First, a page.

1. Follow hosting etiquette

Airbnb has a list of hosting standards that cover everything from communication to cleanliness, explains Shannon Hyde, the global operations manager at GuestReady, an Airbnb management company with locations across the globe.

Think you can just offer up a bed and be done with it? Nope. You need to make sure you’ve provided essential items such as toilet paper, soap, and linens for each booked guest.

And even though your plans might change, you’ll want to avoid canceling on your guests at any time.

While these aren’t “rules” in the sense that they’re enforceable or come with penalties for violating them, they will have a major impact on the success of your hosting endeavor.

2. Safety is your responsibility

If you’re a U.S.-based host, you’ll also want to take a close look at Airbnb’s guide to responsible hosting in the United States. You’ll need to do your due diligence to prepare guests for emergency situations (e.g., providing a first-aid kit and a list of emergency numbers that includes the nearest hospital), and stay up to code when it comes to smoke and carbon monoxide detectors.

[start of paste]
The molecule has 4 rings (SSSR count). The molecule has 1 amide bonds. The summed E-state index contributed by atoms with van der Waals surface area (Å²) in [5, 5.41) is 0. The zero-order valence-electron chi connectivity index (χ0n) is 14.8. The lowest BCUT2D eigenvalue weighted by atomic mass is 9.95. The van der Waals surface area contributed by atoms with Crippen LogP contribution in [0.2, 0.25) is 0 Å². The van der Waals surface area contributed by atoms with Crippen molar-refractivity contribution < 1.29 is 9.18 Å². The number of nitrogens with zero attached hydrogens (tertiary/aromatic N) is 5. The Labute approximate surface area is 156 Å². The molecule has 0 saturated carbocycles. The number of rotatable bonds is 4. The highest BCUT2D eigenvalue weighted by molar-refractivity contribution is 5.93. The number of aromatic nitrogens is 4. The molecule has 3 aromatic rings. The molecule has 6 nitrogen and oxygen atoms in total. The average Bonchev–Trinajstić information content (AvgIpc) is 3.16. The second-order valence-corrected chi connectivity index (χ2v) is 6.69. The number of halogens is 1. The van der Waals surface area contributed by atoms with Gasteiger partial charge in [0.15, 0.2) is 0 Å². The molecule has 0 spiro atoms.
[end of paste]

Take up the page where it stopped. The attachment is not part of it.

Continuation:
3. Permits might be required

This hosting thing doesn’t come without its costs to you. That’s only fair, right? As Airbnb notes, most cities require hosts to apply (and usually pay a fee) for permits or registrations in order to legally rent out their home—even if it’s just for a few days. Don’t even think about skirting this.

“Ensure you look up any permitting, zoning, safety, and health regulations that may apply,” the service’s site notes, directing users to explore the specific government agencies that regulate the use of property in their particular town or city.